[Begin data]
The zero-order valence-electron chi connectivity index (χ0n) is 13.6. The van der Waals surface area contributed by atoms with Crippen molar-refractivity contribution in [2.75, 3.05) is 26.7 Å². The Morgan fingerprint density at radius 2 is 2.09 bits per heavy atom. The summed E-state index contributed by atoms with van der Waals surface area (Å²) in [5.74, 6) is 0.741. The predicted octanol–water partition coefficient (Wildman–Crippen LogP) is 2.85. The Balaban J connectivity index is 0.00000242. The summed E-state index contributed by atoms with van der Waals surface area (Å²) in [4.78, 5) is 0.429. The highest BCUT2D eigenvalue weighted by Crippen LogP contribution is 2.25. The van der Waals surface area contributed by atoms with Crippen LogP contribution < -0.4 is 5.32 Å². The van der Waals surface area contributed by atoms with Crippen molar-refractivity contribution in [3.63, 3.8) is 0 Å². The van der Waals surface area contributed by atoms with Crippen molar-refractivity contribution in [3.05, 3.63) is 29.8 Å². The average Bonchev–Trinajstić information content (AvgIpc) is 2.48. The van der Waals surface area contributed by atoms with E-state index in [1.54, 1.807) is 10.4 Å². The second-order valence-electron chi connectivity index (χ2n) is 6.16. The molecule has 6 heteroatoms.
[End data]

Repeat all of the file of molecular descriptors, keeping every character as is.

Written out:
The zero-order valence-electron chi connectivity index (χ0n) is 13.6. The van der Waals surface area contributed by atoms with Crippen molar-refractivity contribution in [2.75, 3.05) is 26.7 Å². The Morgan fingerprint density at radius 2 is 2.09 bits per heavy atom. The summed E-state index contributed by atoms with van der Waals surface area (Å²) in [5.74, 6) is 0.741. The predicted octanol–water partition coefficient (Wildman–Crippen LogP) is 2.85. The Balaban J connectivity index is 0.00000242. The summed E-state index contributed by atoms with van der Waals surface area (Å²) in [4.78, 5) is 0.429. The highest BCUT2D eigenvalue weighted by Crippen LogP contribution is 2.25. The van der Waals surface area contributed by atoms with Crippen LogP contribution < -0.4 is 5.32 Å². The van der Waals surface area contributed by atoms with Crippen molar-refractivity contribution in [3.63, 3.8) is 0 Å². The van der Waals surface area contributed by atoms with Crippen molar-refractivity contribution in [3.05, 3.63) is 29.8 Å². The average Bonchev–Trinajstić information content (AvgIpc) is 2.48. The van der Waals surface area contributed by atoms with E-state index in [1.54, 1.807) is 10.4 Å². The second-order valence-electron chi connectivity index (χ2n) is 6.16. The molecule has 6 heteroatoms.